Can You Use Fulvic Acid With Retinol?

What Is Fulvic Acid?

Fulvic acid is a type of exfoliator that is primarily made from the humic component in soil. “Humic” refers to the byproducts that occur from degradation of organic substances from microorganisms.

It has a small molecular weight, which is ideal for skincare products as it is more likely to penetrate the skin. Fulvic acid is considered a natural health product ingredient. Traditionally, it has been used to treat gastrointestinal issues and has been believed to support the immune system function (1). Fulvic acid has been used in ancient civilizations as an antioxidant and antiseptic agent. 

Fulvic Acid For Acne

When it comes to acne, it is incredibly complicated to find the root cause. However, there are a few baseline contributors to acne formation that fulvic acid may be able to help with. 

As acne is a chronic inflammatory disease, it is often associated with redness and inflamed skin that may manifest itself in the form of dryness, flaking, and irritation. Another skin condition with similar characteristics includes eczema.

Studies have shown that the use of fulvic acid may help with inflammatory conditions like eczema and acne, as it prevents cells from releasing pro-inflammatory molecules (1). It also reduces the pH of skin, which helps to maintain the skin’s moisture barrier and reduces itching associated with eczema.

One study of the topical application of a fulvic acid cream resulted in a significant decrease in erythema (redness) and severity of lesions (2).

A study of mice showed treatment of a swollen ear with topical application of fulvic acid reduced swelling and inflammation. This is similar to acne in which inflammation and swelling could occur (2).

What Is Retinol?

The skin is the body’s largest organ and is consistently exposed to environmental stressors including pollution, UV radiation, and other DNA damaging substances like cigarette smoke (3).

Cue retinol. Retinol is vitamin A, which cannot be synthesized by the body. We must receive it from external sources. Retinoids are a blanket term that encompasses vitamin A and its derivatives, including retinal and retinoic acid. 

When applied topically, retinoids influence cellular processes. they bind to nucleic acid receptors on the surface of the skin to modulate DNA transcription, influencing the function of the epidermis and the deeper layers of the skin.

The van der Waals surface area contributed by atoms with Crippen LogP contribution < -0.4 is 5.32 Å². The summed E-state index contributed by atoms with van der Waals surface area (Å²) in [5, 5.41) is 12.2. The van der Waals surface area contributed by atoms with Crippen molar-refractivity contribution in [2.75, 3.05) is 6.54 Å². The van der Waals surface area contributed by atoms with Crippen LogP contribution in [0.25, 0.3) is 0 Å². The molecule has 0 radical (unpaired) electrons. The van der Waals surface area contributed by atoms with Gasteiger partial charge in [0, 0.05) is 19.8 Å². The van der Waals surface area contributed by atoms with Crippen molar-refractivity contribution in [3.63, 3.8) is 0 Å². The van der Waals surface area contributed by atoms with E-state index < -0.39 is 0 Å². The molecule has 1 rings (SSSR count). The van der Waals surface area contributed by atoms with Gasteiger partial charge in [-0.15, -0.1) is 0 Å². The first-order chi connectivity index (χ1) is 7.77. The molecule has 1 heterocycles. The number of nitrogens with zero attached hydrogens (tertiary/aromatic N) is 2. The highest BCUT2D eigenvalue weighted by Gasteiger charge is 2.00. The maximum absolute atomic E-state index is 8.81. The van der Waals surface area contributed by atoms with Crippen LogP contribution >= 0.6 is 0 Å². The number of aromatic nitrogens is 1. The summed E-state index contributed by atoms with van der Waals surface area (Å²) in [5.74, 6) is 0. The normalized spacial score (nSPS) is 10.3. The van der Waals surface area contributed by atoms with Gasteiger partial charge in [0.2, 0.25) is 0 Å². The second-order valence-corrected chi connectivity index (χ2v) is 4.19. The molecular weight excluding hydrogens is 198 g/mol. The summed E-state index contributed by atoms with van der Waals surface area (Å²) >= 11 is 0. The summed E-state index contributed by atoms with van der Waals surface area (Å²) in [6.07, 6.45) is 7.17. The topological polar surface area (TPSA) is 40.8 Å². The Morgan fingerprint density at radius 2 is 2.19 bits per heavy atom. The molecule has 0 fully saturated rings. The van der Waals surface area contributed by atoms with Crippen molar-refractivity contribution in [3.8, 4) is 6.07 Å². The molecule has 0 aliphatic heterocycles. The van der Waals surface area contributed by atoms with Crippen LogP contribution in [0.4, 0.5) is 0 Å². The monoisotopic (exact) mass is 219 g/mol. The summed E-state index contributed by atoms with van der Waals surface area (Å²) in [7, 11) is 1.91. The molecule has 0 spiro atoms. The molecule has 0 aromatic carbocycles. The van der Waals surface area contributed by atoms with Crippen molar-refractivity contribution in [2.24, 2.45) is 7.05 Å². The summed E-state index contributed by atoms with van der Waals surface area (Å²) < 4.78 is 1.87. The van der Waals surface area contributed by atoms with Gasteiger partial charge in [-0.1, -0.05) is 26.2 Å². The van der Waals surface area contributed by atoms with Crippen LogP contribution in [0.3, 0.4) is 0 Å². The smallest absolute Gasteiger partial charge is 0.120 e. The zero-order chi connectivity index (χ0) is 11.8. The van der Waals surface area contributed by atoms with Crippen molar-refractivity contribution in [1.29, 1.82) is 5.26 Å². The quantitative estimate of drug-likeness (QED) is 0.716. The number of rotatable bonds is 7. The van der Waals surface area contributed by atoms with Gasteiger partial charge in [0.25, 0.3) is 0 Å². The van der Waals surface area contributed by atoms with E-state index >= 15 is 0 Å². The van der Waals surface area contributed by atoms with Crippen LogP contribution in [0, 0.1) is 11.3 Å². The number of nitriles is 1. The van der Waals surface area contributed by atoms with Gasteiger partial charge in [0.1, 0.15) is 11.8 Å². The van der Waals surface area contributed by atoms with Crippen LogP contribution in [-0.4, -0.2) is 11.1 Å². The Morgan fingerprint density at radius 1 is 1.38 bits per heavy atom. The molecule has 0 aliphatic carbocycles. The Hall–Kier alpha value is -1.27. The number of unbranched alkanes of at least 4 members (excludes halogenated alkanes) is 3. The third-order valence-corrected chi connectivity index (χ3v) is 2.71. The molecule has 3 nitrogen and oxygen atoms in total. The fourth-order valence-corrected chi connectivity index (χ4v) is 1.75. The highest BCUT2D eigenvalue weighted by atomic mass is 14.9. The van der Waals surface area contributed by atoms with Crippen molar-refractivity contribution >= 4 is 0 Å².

One type of retinoid includes tretinoin, which is a powerful retinoid that treats photoaging. In a study of patients topically applying tretinoin over the course of 3-12 months, significant improvements were noted including a reduction in photoaging and overall skin condition improved (3).

Retinol For Acne

Retinols take the longest amount of time to see differences in the skin as it has to be converted to multiple forms of retinoids, including retinal and then retinoic acid (4). 

Retinols are comedolytic agents, meaning they inhibit the formation of comedones when applied topically over time. One type of retinoid includes adapalene, which is available over the counter and is generally well tolerated. It was specifically engineered for acne-prone skin and created with the intention that there would be less harsh side effects when using in comparison to tretinoin.

Retinol can target specific contributors of acne formation. Acne causes include increased sebum production from abnormal androgen production and abnormal desquamation of skin cells leading to clogged pores. Retinols can reduce keratinocyte proliferation which prevents clogged pores and helps regulate sebum production (4).

Can You Use Them Together?

Both of these ingredients are considered “active ingredients”. This means that they can change cellular processes to directly improve a specific condition. Since both fulvic acid and retinol interfere with cell systems, it can cause side effects such as redness or peeling while the actives do their job. These side effects can be amplified if both are used at the same time.

You don’t want to use too many harsh products on the skin, as this could cause damage to the skin barrier, which can lead to more acne and irritation. 

If you do want to use both of these products, use them in separate regimens (one in the morning and one at night). Add them into your routine one at a time, and slowly by using them a couple of nights per week at first, and then move up to daily use. You can also alternate the use of these products by using fulvic acid one night and retinol the next night. Remember to moisturize heavily to reduce skin damage, flaking, and dryness.

References

  1. https://www.ncbi.nlm.nih.gov/pmc/articles/PMC6151376/
  2. https://www.ncbi.nlm.nih.gov/pmc/articles/PMC3173016/
  3. https://www.ncbi.nlm.nih.gov/pmc/articles/PMC2699641/
  4. https://www.ncbi.nlm.nih.gov/pmc/articles/PMC5574737/

Leave a Comment

Your email address will not be published.